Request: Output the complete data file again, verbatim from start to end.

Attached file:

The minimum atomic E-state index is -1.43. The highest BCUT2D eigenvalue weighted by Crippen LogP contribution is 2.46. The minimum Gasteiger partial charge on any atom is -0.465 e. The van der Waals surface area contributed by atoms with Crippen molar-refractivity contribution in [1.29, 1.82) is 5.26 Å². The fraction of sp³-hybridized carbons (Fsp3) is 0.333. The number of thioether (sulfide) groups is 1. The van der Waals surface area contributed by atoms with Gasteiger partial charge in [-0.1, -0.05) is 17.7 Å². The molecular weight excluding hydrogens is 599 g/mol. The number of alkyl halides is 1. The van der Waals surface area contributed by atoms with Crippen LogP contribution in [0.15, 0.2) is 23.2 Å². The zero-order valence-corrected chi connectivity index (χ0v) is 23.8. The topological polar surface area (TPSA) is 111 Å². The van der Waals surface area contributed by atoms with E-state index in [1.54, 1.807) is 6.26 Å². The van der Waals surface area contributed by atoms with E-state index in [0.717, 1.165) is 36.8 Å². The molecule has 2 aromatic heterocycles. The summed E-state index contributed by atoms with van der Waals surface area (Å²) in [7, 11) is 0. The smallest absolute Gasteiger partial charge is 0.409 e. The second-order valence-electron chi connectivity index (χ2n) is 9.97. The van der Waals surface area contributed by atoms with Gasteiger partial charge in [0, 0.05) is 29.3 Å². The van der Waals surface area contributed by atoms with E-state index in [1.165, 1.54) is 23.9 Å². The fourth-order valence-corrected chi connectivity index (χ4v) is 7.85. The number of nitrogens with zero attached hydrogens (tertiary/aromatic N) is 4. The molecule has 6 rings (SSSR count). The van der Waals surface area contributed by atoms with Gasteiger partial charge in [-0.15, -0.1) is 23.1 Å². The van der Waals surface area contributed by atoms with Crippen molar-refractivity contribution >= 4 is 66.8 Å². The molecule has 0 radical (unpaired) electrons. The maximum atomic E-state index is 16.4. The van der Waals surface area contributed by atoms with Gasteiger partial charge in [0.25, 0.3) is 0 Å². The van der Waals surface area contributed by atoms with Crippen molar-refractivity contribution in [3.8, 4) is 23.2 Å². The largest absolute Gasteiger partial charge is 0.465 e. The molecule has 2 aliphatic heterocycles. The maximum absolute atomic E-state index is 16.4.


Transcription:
The minimum atomic E-state index is -1.43. The highest BCUT2D eigenvalue weighted by Crippen LogP contribution is 2.46. The minimum Gasteiger partial charge on any atom is -0.465 e. The van der Waals surface area contributed by atoms with Crippen molar-refractivity contribution in [1.29, 1.82) is 5.26 Å². The fraction of sp³-hybridized carbons (Fsp3) is 0.333. The number of thioether (sulfide) groups is 1. The van der Waals surface area contributed by atoms with Gasteiger partial charge in [-0.1, -0.05) is 17.7 Å². The molecular weight excluding hydrogens is 599 g/mol. The number of alkyl halides is 1. The van der Waals surface area contributed by atoms with Crippen LogP contribution in [0.15, 0.2) is 23.2 Å². The zero-order valence-corrected chi connectivity index (χ0v) is 23.8. The topological polar surface area (TPSA) is 111 Å². The van der Waals surface area contributed by atoms with E-state index in [1.54, 1.807) is 6.26 Å². The van der Waals surface area contributed by atoms with E-state index in [0.717, 1.165) is 36.8 Å². The molecule has 2 aromatic heterocycles. The summed E-state index contributed by atoms with van der Waals surface area (Å²) in [7, 11) is 0. The smallest absolute Gasteiger partial charge is 0.409 e. The second-order valence-electron chi connectivity index (χ2n) is 9.97. The van der Waals surface area contributed by atoms with Gasteiger partial charge in [0, 0.05) is 29.3 Å². The van der Waals surface area contributed by atoms with E-state index in [1.165, 1.54) is 23.9 Å². The fourth-order valence-corrected chi connectivity index (χ4v) is 7.85. The number of nitrogens with zero attached hydrogens (tertiary/aromatic N) is 4. The molecule has 6 rings (SSSR count). The van der Waals surface area contributed by atoms with Gasteiger partial charge in [-0.15, -0.1) is 23.1 Å². The van der Waals surface area contributed by atoms with Crippen molar-refractivity contribution >= 4 is 66.8 Å². The molecule has 0 radical (unpaired) electrons. The maximum atomic E-state index is 16.4. The van der Waals surface area contributed by atoms with Gasteiger partial charge in [0.25, 0.3) is 0 Å². The van der Waals surface area contributed by atoms with Crippen molar-refractivity contribution in [3.8, 4) is 23.2 Å². The largest absolute Gasteiger partial charge is 0.465 e. The molecule has 2 aliphatic heterocycles. The maximum absolute atomic E-state index is 16.4.